Paying Taxes is Getting Easier despite Economic Downturn
Poland increased its position from 148 last year to 121 in the 2011 Paying Taxes ranking
Warsaw, 22 November 2010— Nearly 60 percent of the world’s economies have made significant business regulatory changes to ease paying taxes, despite the impact of the downturn and the sluggish global recovery, according to Paying Taxes 2011, a new report presented today in Warsaw by PwC, the World Bank, and IFC.
The report, which looks at 183 economies, finds that in the past year, 40 economies have made it easier to pay taxes, with Tunisia improving the most. For economies that are included in both the 2006 and 2011 Paying Taxes studies, the time needed to comply has declined by a week, the tax cost has fallen on average by 5 percent, and the number of payments has dropped by almost four. In all, 90 economies have reduced taxes on corporate profits since 2006.
“Governments have continued to improve and simplify their tax systems for local firms, and are seeing positive results,” said Neil Gregory, Director of the Global Indicators and Analysis department at the World Bank Group. “Best practices such as having one tax per tax base and the use of technology can simplify the compliance burden faced by firms.”
The Paying Taxes 2011 report measures the ease of paying taxes by assessing the administrative burden for companies to comply with tax regulations, and by calculating companies’ total tax liability as a percentage of pre-tax profits. According to the study, the typical company measured pays nearly half of its commercial profit in taxes, spends seven weeks dealing with its tax affairs and makes a tax payment every 12 days.
"Taxes on company profits have fallen each year as governments around the world have reduced their corporate tax rates in an effort to encourage business investment and stimulate growth," said Susan Symons, Total Tax Contribution Leader, PwC UK. “However, easing the compliance burden is also important for business and there is potential for more focus on this area”.
The study shows that paying taxes is easiest for business in high-income economies that have the lowest tax cost and the lowest administrative burden. These economies tend to have more mature tax systems, a lighter administrative touch, and greater use of the electronic interface with tax authorities.
Paying taxes is getting easier in Poland. This year Poland is ranked on 121 position, which is +27 improvement comparing to last year’s 148 position. Moreover, since 2006 the number of payments in Poland has been reduced by 11 and the number of hours one spends on paying taxes has decreased from 418 in 2006 to 325 in 2011. With improvements in tax e-filings Poland is clearly moving towards modern tax e-administration.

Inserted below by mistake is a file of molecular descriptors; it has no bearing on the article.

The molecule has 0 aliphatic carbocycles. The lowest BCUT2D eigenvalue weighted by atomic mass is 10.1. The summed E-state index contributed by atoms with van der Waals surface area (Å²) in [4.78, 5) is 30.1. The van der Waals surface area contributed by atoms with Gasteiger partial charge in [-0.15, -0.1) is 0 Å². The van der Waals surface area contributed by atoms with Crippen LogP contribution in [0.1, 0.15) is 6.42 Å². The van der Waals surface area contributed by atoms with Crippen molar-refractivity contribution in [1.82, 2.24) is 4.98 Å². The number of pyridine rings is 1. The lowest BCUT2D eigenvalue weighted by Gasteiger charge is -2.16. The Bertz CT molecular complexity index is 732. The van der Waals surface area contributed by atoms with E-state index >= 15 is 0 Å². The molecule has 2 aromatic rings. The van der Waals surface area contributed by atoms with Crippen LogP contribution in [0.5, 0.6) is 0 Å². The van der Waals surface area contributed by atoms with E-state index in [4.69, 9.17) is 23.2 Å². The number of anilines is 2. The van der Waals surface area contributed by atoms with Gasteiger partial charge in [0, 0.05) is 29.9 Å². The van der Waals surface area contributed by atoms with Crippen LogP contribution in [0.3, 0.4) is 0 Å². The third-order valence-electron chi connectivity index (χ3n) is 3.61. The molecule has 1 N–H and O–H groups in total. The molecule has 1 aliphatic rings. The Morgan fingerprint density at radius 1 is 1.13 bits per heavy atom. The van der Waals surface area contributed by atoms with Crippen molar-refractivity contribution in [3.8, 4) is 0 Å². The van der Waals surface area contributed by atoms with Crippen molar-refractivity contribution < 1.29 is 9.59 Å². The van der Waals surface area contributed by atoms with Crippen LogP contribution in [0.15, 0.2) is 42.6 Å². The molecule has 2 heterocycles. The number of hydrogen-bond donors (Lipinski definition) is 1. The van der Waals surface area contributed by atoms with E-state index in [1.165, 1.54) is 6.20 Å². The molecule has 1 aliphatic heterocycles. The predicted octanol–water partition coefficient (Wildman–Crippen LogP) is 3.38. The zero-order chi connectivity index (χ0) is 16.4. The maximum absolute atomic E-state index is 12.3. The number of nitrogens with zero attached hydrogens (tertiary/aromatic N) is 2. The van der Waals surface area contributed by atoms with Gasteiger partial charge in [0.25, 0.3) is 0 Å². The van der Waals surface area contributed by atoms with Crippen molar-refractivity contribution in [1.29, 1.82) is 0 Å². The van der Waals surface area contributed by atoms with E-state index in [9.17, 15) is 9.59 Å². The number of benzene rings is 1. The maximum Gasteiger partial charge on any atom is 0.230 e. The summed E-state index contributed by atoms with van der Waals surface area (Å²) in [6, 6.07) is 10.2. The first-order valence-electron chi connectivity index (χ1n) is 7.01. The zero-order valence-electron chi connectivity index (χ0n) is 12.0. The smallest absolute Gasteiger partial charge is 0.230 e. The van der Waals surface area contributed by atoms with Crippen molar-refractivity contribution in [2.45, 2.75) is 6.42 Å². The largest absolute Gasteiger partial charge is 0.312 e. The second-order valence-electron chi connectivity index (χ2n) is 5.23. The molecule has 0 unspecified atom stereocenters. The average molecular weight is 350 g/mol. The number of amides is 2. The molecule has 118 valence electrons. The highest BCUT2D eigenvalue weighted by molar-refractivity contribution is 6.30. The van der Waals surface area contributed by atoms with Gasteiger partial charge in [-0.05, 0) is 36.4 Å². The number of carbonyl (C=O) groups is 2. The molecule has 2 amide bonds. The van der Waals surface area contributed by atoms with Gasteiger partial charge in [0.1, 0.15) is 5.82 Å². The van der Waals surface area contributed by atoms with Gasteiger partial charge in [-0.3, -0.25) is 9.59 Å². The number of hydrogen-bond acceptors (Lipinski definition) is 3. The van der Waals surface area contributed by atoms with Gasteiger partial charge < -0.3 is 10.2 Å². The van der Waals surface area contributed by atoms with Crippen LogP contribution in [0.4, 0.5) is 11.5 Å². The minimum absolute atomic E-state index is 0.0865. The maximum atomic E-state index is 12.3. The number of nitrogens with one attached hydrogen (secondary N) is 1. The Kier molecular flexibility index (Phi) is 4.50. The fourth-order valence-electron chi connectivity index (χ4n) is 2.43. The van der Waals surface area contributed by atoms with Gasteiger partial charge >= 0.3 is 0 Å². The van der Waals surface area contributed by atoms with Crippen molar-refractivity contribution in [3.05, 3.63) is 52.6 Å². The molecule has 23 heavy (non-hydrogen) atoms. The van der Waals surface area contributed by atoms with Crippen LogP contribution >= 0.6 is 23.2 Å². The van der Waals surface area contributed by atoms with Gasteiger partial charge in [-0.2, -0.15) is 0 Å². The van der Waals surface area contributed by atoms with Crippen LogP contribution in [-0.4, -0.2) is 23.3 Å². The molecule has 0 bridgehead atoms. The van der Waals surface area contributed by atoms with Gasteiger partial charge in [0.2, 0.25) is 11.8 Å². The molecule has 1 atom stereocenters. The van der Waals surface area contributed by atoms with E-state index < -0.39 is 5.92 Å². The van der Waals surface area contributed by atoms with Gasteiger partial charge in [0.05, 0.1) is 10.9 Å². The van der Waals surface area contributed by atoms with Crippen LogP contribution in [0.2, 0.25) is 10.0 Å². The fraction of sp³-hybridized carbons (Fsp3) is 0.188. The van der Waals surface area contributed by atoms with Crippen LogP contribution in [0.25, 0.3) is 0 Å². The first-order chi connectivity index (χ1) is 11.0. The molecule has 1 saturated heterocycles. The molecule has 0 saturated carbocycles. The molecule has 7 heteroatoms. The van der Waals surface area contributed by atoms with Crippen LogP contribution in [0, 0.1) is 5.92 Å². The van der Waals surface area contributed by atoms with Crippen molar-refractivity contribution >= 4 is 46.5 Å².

A reform reducing the filing requirement for VAT from monthly to quarterly reduced the time necessary for preparation and filing of VAT returns. Though, the payments are still made on a monthly basis so the number of payments has remained the same. Furthermore, improvements in software and greater availability of accounting services have reduced the preparation and filing time for social security contributions and corporate income tax as well. Property tax, which is filed once a year, can also be paid in one installment if the company chooses this option. This has led to a reduction in the number of payments, which now totals 29 payments per year. This year, the report also includes specific commentary on Poland by Katarzyna Czarnecka-Zochowska, partner at PwC Poland.
“In recent years, Poland has made significant progress to ease the paying taxes process and this is reflected in the Paying Taxes results. While the Total Tax Rate increased in Poland after 2006, it has reduced again in more recent years. There have been several tax rate reductions. The relevant legislative measures were passed in 2006 and 2007, although some only came into force in 2009. The most important of these included substantial decreases in the social security and personal income tax (PIT) rates. The social security rate for employees dropped by five percentage points and, for employers, by two percentage points.” – said Katarzyna Czarnecka-Zochowska, PwC Poland.
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About the World Bank Group
The World Bank Group is one of the world’s largest sources of funding and knowledge for developing countries. It comprises five closely associated institutions: the International Bank for Reconstruction and Development (IBRD) and the International Development Association (IDA), the International Finance Corporation (IFC); the Multilateral Investment Guarantee Agency (MIGA); and the International Centre for Settlement of Investment Disputes (ICSID). Each institution plays a distinct role in the mission to fight poverty and improve living standards for people in the developing world.